Reviewing the Joffrey’s “Nutcracker” is a fool’s errand, of course, a little like reviewing a press conference by our estimable Mayor. Everyone knows what to expect already. This is a production designed to reward those expectations as grandly as possible. Gerald Arpino, following Robert Joffrey’s vision of Americana, stuffs the first act with more cleverly conceived peripheral moments than a Norman Rockwell canvas. The arrival of Drosselmeyer, grandly waving his mauve cape, signals the transition to the world of mouse kings, really big Christmas trees and sugarplum visions of multicultural shopping trips. Dallas Lundquist, alternating in the Drosselmeyer role with Brian McSween, is a suitably enigmatic presence. And as the Sugar Plum Fairy, Julianne Kepley is undoubtedly the envy of several hundred little girls. Her closing pas de deux with Michael Levine’s Nutcracker Prince ends the show triumphantly; the pair beautifully executes Joffrey’s athletic conception. Several moments stand out along the way, particularly the sinuous duet between Valerie Robin and Samuel Pergande as Coffee from Arabia. The kids, all the kids, take to the stage fearlessly. Besides filling coffers, “The Nutcracker” serves, one hopes, as a gateway into dance for its audience, and the Joffrey’s version is as good a gateway as one could hope for. (John Beer)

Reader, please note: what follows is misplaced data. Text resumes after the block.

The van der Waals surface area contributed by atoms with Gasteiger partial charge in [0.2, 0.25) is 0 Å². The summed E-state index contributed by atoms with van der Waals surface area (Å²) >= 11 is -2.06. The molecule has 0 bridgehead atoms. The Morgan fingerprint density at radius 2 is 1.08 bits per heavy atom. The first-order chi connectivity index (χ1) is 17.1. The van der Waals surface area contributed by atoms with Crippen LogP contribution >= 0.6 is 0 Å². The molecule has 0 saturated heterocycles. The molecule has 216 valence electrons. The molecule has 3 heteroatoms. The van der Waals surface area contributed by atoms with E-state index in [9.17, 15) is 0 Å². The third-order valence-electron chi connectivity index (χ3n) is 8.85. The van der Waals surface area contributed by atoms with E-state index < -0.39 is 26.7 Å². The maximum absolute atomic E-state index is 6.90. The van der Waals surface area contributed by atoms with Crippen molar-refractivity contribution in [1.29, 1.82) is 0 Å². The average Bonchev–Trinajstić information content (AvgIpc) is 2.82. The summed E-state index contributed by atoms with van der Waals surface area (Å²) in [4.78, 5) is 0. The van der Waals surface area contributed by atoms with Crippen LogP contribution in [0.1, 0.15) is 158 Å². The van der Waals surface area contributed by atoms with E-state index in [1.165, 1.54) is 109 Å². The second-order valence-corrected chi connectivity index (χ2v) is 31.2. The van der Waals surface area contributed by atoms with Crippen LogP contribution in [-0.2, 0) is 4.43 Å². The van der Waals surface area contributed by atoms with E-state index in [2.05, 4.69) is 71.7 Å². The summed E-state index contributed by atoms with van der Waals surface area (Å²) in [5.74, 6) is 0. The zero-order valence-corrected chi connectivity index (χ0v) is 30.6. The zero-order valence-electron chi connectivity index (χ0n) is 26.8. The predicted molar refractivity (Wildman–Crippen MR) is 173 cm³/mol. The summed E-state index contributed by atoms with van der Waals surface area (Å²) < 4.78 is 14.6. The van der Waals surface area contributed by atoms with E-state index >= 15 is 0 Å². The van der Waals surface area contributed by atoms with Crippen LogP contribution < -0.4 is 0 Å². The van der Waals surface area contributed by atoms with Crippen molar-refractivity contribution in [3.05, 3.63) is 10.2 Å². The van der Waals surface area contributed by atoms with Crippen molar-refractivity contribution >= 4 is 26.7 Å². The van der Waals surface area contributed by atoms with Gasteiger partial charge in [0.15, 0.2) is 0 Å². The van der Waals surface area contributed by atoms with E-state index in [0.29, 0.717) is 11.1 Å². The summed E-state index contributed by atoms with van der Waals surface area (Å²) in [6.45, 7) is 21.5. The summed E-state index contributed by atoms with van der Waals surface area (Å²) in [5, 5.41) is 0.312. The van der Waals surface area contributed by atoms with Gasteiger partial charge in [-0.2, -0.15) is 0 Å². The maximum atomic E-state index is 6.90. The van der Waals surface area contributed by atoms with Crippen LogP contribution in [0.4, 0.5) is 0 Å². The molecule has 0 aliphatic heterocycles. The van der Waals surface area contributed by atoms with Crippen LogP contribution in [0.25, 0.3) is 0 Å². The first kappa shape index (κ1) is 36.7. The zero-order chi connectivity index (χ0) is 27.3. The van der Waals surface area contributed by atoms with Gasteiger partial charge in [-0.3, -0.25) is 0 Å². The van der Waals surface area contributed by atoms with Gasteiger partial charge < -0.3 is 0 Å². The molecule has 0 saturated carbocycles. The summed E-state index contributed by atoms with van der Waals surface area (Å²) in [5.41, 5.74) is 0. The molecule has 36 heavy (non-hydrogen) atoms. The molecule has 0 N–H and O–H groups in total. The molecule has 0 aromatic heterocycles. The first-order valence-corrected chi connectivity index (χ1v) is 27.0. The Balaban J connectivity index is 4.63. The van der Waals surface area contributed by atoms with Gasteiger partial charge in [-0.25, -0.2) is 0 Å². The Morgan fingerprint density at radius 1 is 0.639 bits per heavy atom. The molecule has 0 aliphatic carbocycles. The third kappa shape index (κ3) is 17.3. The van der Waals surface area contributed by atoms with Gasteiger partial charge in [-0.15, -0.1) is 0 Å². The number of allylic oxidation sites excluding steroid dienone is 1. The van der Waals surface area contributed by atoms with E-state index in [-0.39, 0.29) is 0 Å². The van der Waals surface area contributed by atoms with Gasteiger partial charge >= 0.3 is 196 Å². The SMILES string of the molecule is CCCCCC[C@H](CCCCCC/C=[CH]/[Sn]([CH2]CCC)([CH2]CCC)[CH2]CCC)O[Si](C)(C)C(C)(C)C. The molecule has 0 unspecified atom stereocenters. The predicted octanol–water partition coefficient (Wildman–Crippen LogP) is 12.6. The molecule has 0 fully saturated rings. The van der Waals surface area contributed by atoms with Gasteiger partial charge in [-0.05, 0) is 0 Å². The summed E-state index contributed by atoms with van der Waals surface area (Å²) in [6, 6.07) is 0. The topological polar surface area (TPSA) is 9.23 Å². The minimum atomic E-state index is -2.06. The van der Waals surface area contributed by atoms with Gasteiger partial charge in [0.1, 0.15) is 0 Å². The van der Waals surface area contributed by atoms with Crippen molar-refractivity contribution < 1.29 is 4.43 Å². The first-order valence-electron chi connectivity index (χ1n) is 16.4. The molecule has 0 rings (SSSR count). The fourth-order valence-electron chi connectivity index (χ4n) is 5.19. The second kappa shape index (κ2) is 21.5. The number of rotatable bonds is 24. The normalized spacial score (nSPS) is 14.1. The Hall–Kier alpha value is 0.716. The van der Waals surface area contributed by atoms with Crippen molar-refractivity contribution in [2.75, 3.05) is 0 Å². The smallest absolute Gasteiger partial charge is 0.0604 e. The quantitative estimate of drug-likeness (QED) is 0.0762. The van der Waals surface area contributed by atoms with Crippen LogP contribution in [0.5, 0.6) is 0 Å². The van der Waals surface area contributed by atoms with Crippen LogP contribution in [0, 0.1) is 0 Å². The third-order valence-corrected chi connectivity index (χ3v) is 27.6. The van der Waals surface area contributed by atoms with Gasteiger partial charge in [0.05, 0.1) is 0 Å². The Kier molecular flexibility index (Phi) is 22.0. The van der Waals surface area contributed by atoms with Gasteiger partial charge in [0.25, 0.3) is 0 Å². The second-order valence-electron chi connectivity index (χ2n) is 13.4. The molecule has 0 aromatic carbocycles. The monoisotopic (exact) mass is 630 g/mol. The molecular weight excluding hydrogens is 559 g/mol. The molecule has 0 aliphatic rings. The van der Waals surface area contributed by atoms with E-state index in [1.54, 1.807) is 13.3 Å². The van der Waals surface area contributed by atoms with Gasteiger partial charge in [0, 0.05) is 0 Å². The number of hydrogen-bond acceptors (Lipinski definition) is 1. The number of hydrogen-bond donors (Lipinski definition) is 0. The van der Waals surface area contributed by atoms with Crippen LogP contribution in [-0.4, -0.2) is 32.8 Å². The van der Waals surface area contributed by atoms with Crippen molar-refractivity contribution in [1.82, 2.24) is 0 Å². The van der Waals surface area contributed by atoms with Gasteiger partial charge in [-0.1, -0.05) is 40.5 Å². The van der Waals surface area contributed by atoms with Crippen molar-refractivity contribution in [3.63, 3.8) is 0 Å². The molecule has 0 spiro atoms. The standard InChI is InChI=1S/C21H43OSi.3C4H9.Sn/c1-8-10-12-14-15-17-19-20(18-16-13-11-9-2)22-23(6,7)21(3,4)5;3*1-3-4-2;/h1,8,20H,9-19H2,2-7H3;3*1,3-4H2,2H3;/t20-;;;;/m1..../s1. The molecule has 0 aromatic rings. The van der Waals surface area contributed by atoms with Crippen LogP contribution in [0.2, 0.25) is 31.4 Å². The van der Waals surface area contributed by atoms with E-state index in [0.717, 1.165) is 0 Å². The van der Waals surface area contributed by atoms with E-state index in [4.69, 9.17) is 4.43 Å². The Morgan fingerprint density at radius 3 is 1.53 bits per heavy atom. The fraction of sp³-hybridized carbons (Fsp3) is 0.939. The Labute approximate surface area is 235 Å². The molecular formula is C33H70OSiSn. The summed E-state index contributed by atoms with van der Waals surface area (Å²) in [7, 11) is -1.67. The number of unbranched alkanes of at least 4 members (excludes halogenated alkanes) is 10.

This production is now closed.